Memory As The Process Of Retaining Information

Memory As The Process Of Retaining Information

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Memory As The Process Of Retaining Information

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Memory As The Process Of Retaining Information

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Can you trust your memory? Explore the nature of false memories, what they tell us about our basic memory processes, and how they might impact our lives. 


Memory is the ability to recover information about various types of past events as well as knowledge. Every individual has to commit to the support of memory for recalling of events, facts as well as processes. The main procedure of formation of memory is seen to include encoding, retaining, storing as well as subsequently recalling information as well as past experiences (Bookbinder et al., 2016). Many cognitive psychologist and researchers have supported the definition of memory as the process of retaining information as well as data over time. Many other researchers have defined it as the ability of individuals to use the experiences for successfully determining the future path. Although, the memories seem to be solid as well as a straightforward sum of our identity and our activities, there are strong evidences that suggest otherwise (Roedieger et al., 2016). Memories seem to be quite complex and are subject to change and is not at all reliable. In this content, the topic of false memories emerges. The assignment would be mainly focusing on the concept of false memories and the ways it can affect the life. It would also help to justify whether one could believe on their memories or not.
Description: shedding more light on the concept of false theory:
A false memory is one of the fabricated as well as the distorted recollection of events that take place in an individual’s life. From surveys, it is found that people usually consider there memories as video recorders that are highly efficient and curate in documentation as well as storing of everything that happens with perfect accuracy as well as clarity. However, researchers have also stated that  people can feel completely confident that their memory is accurate but this confidence does not have any guarantee that the particular memory is correct (Brainerd & bookbinder, 2018).A false memory can be defined as the mental experiences, which are mistakenly taken to a veridical representation of the vent from one’s personal past. Memories can become false in different relative ways. This may range from minor ways like one believing that he has last seen the keys in the living room when it was seen by him in the kitchen to that of major ways that may have different impacts and consequences not only for oneself but also for others (Neuschatz et al., 2017).
Can we trust our memory?
Therefore, when there arises a question that can we really trust our memories, the answer becomes quite difficult. The entire human civilisation works and operates on human memory besides the activity of storing information with the help of technology. Therefore, every human has to be confident enough to trust their memories and intuitions to take decisions and develop work plans. However, one cannot trust the memory to such an extent that it makes him or her completely dedicate their decisions to the foundations of the memory (Zhang et al., 2017). In order to make the sentences easier, one can say that trusting the memory should not extend to potential loss or harm of any object or person or other living beings. While human beings experience memory failures from one time to another time, false memories are unique and different in a way as they represent a distinct collection of something that actually did not take place (Liu et al., 2014). False memories is not about forgetting or mixing up details of things that human beings experience. It is mainly about remembering instances that the individuals did not experience in the first place.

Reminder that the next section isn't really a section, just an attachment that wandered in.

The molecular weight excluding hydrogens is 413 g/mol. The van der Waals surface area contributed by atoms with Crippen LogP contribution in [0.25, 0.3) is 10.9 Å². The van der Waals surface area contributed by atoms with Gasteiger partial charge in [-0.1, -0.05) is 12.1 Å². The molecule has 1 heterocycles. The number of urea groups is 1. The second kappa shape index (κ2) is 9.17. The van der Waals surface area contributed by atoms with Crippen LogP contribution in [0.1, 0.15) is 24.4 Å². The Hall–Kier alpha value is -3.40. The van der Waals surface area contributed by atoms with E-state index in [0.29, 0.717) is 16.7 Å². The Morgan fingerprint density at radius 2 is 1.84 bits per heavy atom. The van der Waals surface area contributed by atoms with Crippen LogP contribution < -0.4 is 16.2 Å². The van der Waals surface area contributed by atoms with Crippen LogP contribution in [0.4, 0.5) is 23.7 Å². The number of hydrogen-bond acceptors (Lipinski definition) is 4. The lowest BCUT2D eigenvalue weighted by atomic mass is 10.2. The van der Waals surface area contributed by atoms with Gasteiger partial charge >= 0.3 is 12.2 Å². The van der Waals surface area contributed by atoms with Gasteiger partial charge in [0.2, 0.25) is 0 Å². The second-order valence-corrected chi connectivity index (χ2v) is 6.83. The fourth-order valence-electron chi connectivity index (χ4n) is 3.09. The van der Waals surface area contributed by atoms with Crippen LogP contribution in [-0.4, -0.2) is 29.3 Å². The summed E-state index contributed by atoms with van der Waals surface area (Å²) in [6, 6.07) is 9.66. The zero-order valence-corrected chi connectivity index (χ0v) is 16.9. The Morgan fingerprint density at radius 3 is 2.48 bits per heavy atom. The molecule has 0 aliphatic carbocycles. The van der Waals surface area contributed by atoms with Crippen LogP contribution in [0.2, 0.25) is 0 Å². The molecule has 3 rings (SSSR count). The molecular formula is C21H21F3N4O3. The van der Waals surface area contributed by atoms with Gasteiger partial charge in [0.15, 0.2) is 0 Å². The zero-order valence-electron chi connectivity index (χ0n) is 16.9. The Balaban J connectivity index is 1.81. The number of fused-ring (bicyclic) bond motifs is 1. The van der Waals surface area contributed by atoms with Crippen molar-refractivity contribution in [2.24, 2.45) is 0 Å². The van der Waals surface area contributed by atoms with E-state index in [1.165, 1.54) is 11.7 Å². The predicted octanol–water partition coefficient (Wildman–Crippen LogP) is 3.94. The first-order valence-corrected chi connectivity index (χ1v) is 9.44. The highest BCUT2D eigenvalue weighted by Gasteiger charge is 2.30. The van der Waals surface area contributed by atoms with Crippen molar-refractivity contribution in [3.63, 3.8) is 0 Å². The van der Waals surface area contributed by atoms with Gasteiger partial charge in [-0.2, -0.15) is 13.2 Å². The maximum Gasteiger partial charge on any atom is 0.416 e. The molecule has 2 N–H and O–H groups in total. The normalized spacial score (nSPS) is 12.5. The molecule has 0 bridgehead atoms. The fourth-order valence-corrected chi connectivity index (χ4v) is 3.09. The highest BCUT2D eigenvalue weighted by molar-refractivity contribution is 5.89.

Contribution of factors to false memories:
It might arise a question as what contributes the formation of false memories. Researchers have stated that memories are not exactly like the cameras that are seen to preserve every moments of lives in perfect details as that has actually happened in the reality. The main fact is that it is more like a collage that are pieced together which may be sometimes  be associated crudely with the occasional embellishment as well as even outright fabrication.
Inaccurate perception:
Inaccurate perception is one cause of false memories. It is seen that there are many cases when human beings fail to see things that are there and even see things that are not there. False memories scan actually be born when the information is not encoded correctly in the first place itself (Warren et al, 2014). When a human being witnesses the accident, he may not have clear view of the entire moments of the accidents. Recounting such events may become difficult, as they did not see every detail of the accidents that makes their minds feel with gaols.  Therefore, the mind of the person ma tends to fill in the gaps thereby recreating and event that might not match with the event that took place in the reality.